Today the Federal Trade Commission announced that Google has agreed to pay a record $22.5 million civil penalty to settle charges that it violated an earlier privacy settlement by circumventing the Safari browser’s default privacy settings and placing advertising tracking cookies without user knowledge or consent. In addition to the civil penalty, the order also requires Google to disable all the tracking cookies it had said it would not place on users’ computers and devices.
In its complaint, the FTC charged that Google found a loophole to place advertising tracking cookies on users’ Safari browsers during a period of several months in 2011 and 2012, while directly informing them that the existing Safari settings automatically opted them out of cookies. To get around Safari’s privacy settings, they used invisible web forms to trick Safari into thinking that users had interacted with Google’s DoubleClick ads and thus allowed the cookies to be placed on their device.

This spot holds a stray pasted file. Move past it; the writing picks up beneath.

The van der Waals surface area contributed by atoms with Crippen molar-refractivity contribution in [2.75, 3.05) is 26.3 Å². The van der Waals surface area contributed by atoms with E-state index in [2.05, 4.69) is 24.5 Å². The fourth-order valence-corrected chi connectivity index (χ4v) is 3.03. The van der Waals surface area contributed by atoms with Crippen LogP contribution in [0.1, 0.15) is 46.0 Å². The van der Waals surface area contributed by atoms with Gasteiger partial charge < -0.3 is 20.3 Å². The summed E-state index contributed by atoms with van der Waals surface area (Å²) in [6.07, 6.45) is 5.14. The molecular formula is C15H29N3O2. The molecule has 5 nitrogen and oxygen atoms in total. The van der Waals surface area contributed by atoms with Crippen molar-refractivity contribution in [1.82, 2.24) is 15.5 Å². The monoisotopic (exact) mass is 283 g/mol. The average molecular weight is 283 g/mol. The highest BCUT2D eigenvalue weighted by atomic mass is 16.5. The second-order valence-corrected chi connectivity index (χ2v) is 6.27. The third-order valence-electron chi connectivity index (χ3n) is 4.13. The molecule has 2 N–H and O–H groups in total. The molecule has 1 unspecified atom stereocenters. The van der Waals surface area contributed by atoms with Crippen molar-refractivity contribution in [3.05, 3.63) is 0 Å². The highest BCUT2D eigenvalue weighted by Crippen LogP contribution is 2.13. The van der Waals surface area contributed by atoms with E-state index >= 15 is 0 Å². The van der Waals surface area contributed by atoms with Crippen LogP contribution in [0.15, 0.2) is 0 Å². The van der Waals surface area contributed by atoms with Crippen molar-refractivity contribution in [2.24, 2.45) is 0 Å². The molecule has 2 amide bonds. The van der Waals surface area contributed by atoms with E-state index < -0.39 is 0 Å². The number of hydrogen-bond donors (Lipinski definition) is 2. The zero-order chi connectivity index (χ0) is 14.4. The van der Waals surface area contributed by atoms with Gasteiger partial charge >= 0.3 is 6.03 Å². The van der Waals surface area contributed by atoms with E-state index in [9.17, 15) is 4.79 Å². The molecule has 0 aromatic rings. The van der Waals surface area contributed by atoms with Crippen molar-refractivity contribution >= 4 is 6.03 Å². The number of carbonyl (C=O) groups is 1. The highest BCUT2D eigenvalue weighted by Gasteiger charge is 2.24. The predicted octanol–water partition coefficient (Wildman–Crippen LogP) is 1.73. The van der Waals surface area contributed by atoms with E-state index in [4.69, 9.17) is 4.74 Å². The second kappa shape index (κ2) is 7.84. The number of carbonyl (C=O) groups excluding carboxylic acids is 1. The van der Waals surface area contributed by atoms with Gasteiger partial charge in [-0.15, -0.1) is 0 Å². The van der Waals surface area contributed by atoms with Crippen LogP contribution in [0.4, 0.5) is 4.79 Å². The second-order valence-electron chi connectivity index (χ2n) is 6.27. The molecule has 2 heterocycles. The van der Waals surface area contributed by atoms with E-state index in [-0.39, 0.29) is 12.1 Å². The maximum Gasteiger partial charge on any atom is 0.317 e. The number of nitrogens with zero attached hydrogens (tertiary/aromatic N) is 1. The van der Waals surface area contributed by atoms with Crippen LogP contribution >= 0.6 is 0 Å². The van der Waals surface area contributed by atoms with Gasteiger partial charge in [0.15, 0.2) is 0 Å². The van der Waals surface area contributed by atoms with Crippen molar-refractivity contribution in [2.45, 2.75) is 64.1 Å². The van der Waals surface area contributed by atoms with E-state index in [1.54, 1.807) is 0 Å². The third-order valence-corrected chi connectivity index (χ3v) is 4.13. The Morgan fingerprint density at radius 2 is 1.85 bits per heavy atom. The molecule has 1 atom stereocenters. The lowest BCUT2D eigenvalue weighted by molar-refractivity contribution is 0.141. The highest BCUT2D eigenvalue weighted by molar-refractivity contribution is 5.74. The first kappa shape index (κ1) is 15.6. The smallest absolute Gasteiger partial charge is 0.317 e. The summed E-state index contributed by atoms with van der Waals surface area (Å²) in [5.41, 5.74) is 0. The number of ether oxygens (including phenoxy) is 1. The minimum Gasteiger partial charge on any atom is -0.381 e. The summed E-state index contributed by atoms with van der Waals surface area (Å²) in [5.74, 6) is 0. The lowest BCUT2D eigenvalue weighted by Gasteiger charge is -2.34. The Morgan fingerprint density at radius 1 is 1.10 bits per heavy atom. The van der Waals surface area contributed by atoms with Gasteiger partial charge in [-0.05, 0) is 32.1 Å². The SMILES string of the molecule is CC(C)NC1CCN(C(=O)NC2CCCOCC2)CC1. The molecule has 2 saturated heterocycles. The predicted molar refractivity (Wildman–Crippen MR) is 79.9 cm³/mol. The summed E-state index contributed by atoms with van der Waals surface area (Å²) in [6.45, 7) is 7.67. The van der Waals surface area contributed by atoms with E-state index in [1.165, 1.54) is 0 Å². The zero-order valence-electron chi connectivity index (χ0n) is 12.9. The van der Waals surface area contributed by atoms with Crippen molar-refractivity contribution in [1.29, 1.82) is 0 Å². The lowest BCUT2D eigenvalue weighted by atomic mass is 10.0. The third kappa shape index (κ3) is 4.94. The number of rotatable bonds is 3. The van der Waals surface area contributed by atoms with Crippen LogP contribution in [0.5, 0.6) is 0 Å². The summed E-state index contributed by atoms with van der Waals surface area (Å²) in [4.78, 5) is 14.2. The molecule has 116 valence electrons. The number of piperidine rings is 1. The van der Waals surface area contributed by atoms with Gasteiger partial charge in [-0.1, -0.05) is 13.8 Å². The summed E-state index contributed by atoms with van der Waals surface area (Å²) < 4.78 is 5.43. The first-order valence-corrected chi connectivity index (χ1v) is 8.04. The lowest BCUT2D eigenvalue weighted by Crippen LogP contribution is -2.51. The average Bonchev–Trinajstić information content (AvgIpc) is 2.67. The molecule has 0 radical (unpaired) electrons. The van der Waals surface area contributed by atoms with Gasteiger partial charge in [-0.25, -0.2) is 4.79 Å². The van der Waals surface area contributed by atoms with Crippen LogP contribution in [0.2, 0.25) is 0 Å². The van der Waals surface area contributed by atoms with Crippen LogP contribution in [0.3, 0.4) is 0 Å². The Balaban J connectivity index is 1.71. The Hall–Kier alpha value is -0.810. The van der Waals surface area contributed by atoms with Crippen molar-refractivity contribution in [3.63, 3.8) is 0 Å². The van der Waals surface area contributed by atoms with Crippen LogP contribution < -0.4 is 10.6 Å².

“The record setting penalty in this matter sends a clear message to all companies under an FTC privacy order,” said John Leibowitz, Chairman of the FTC. “No matter how big or small, all companies must abide by FTC orders against them and keep their privacy promises to consumers, or they will end up paying many times what it would have cost to comply in the first place.”
The earlier privacy settlement between Google and the FTC was reached in October 2011 and explicitly barred Google from misrepresenting the extent to which consumers can exercise control over the collection of their information. The Commission voted 4-1 to take their complaint to the Department of Justice, which filed the complaint and proposed a settlement on behalf of the Commission.
This settlement is a major victory for the FTC’s ongoing efforts to make sure companies live up to the privacy promises they make to consumers, and should hopefully make other companies think twice before taking advantage of loopholes.